Museum Blog

Photographer J. Melvin Affleck

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J. Melvin Affleck gave his family quite the scare in 1913 when he disappeared one night. On May 22, 1913, the Cañon City Record reported on the events. Fourteen young men responded to an alarm that was sounded 20 minutes to 11:00 PM from the electrical power plant. The men were equipped with lanterns by […]

Museum Blog

Is Higher Education Deadly during Pandemics?

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By Kodee Summers The 1918 Flu Pandemic, which started in spring 1918 and lasted till early summer 1919, infected an estimated 500 million people worldwide and killed an estimated 20 to 50 million victims. Also known as the Spanish Flu, it was first observed in Europe, the United States, and parts of Asia. Influenza is […]

Now and Then

Now & Then: The Espinosa Brothers – Part Three

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By Loretta (Stevens) Bailey This is the third and final part of this article covering the Espinosa brothers. This portion also contains excerpts from records written by eyewitnesses of the events. THE CASE FOR NASH SPRING by Nelson D. Walker While investigating the Espinosa incident I talked to five different ranchers whose families had been […]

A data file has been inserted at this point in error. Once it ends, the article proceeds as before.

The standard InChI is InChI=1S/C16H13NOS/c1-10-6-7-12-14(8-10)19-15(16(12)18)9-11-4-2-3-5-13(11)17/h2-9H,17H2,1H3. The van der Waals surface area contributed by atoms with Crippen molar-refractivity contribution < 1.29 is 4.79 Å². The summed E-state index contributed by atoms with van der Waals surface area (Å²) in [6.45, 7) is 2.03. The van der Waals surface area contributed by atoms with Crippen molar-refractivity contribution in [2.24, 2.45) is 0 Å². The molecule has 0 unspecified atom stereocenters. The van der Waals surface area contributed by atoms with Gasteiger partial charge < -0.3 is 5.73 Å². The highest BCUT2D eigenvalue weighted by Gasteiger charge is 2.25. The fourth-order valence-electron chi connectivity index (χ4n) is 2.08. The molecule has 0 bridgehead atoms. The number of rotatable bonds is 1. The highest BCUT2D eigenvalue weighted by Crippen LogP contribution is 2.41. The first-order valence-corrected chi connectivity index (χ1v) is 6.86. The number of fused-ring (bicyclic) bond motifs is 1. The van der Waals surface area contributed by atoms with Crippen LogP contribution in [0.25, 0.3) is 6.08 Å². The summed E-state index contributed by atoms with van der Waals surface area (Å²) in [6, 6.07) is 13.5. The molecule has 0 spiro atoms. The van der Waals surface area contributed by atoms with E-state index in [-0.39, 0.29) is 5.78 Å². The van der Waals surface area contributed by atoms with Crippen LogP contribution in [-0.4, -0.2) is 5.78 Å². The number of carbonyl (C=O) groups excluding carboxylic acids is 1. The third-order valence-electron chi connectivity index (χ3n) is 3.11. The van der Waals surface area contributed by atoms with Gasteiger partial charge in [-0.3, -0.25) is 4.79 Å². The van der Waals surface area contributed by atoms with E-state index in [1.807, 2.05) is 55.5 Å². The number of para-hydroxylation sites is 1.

Museum Blog

You Rock!

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Skyline Drive is easily one of the most recognizable attractions of Cañon City. As you drive up the road, there is an arch that signals the beginning of the drive, made of up stones. What makes this gateway unique is that each state has at least one stone in the archway representing them. In 1939, […]

Museum Blog

Hatters Gonna Hat

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Headwear in some form or another has persisted throughout history. Hats are representative of both fashion and social changes during different periods of time. In honor of hat day, here are some photos from our collection of different styles of women’s hats from the 1880s to the 1960s. 1880s Hats during this time generally had […]